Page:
Unassociated Document


UNITED STATES
SECURITIES AND EXCHANGE COMMISSION
WASHINGTON, D.C. 20549

FORM 10-Q

T
QUARTERLY REPORT PURSUANT TO SECTION 13 OR 15(d) OF THE SECURITIES ACT OF 1934
 
     
 
For the quarterly period ended May 31, 2007
 
     
 
or
 
     
£
TRANSITION REPORT PURSUANT TO SECTION 13 OR 15(d) OF THE SECURITIES EXCHANGE ACT
 
 
OF 1934
 
     
 
For the transition period from ________ to ________
 

Commission file number: 001-14669

HELEN OF TROY LIMITED
(Exact name of registrant as specified in its charter)

Bermuda
 
74-2692550
(State or other jurisdiction of
 
(I.R.S. Employer
incorporation or organization)
 
Identification No.)
     
Clarenden House
Church Street
Hamilton, Bermuda
 
 
 
(Address of principal executive offices)
   
     
1 Helen of Troy Plaza
   
El Paso, Texas
 
79912
(Registrant’s United States Mailing Address)
 
(Zip Code)

(915) 225-8000
(Registrant’s telephone number, including area code)

[Not Applicable]
(Former name, former address and former fiscal year, if changed since last report)

Indicate by check mark whether the registrant (1) has filed all reports required to be filed by Section 13 or 15(d) of the Securities Exchange Act of 1934 during the preceding 12 months (or for such shorter period that the registrant was required to file such reports), and (2) has been subject to such filing requirements for the past 90 days. Yes T  No £

Indicate by check mark whether the registrant is a large accelerated filer, an accelerated filer, or a non-accelerated filer. See definition of “accelerated filer and large accelerated filer” in Rule 12b-2 of the Exchange Act (Check one):  
 
 Large accelerated filer £ 
  Accelerated filer T
 Non-accelerated filer £
 
Indicate by check mark whether the registrant is a shell company (as defined in Rule 12b-2 of the Exchange Act).   Yes £  No T
 
Indicate the number of shares outstanding of each of the issuer's classes of common stock, as of the latest practicable date.

Class
 
Outstanding at July 5, 2007
Common Shares, $0.10 par value per share
 
30,391,606 shares
 



 
HELEN OF TROY LIMITED AND SUBSIDIARIES

INDEX - FORM 10-Q

       
Page
PART I.
FINANCIAL INFORMATION
 
         
 
Item 1
Financial Statements (Unaudited)
 
         
   
Consolidated Condensed Balance Sheets
 
     
as of May 31, 2007 and February 28, 2007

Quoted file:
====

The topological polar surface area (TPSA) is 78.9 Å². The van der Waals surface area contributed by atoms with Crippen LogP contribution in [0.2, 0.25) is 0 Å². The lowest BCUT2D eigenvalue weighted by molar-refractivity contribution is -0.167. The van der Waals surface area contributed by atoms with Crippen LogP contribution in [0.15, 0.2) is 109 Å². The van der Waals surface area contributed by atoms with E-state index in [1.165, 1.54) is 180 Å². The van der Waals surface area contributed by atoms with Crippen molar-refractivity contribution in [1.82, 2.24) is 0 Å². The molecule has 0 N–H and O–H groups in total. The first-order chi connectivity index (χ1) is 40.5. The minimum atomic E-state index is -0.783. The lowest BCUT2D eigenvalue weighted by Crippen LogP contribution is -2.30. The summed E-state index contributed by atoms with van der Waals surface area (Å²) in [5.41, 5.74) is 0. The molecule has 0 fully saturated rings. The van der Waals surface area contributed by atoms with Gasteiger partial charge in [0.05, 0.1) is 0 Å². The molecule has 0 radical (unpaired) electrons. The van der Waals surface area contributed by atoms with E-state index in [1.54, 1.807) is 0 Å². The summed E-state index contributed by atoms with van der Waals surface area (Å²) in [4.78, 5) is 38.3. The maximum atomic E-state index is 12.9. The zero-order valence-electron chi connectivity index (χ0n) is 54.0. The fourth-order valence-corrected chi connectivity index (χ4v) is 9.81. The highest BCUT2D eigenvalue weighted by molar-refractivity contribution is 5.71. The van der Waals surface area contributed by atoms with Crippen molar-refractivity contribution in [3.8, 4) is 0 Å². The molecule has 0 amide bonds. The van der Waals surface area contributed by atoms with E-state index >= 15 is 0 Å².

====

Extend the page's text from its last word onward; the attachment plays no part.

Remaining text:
3
         
   
Consolidated Condensed Statements of Income
 
     
for the Three Months Ended
 
     
May 31, 2007 and May 31, 2006
4
         
   
Consolidated Condensed Statements of Cash Flows
 
     
for the Three Months Ended
 
     
May 31, 2007 and May 31, 2006
5
         
   
Consolidated Condensed Statements of Comprehensive Income
 
     
for the Three Months Ended
 
     
May 31, 2007 and May 31, 2006
6
         
   
Notes to Consolidated Condensed Financial Statements
7
         
 
Item 2
Management’s Discussion and Analysis of Financial Condition
 
     
and Results of Operations
27
         
 
Item 3
Quantitative and Qualitative Disclosures about Market Risk
39
         
 
Item 4
Controls and Procedures
42
         
PART II.
OTHER INFORMATION
 
         
 
Item 1
Legal Proceedings
43
         
 
Item 1A
Risk Factors
44
         
 
Item 2
Unregistered Sales of Equity Securities and Use of Proceeds
44
         
 
Item 6
Exhibits
45
         
 
Signatures
46
 
-2-


PART I. FINANCIAL INFORMATION

ITEM 1. FINANCIAL STATEMENTS
 
HELEN OF TROY LIMITED AND SUBSIDIARIES
Consolidated Condensed Balance Sheets
(in thousands, except shares and par value)
         
   
May 31,
 
February 28,
 
   
2007
 
2007
 
   
(unaudited)
     
Assets
         
Current assets:
             
Cash and cash equivalents
 
$
29,169
 
$
35,455
 
Temporary investments
   
30,250
   
55,750
 
Trading securities, at market value
   
134
   
189
 
Receivables - principally trade, less allowance of $1,075 and $1,002
   
111,500
   
115,896
 
Inventories
   
156,214
   
144,070
 
Prepaid expenses and other assets
   
11,105
   
8,379
 
Deferred income tax benefits
   
11,009
   
13,479
 
Total current assets
   
349,381
   
373,218
 
               
Property and equipment, at cost less accumulated depreciation of $37,891 and $35,325
   
95,405
   
96,669
 
Goodwill
   
212,496
   
201,002
 
Trademarks, net of accumulated amortization of $232 and $230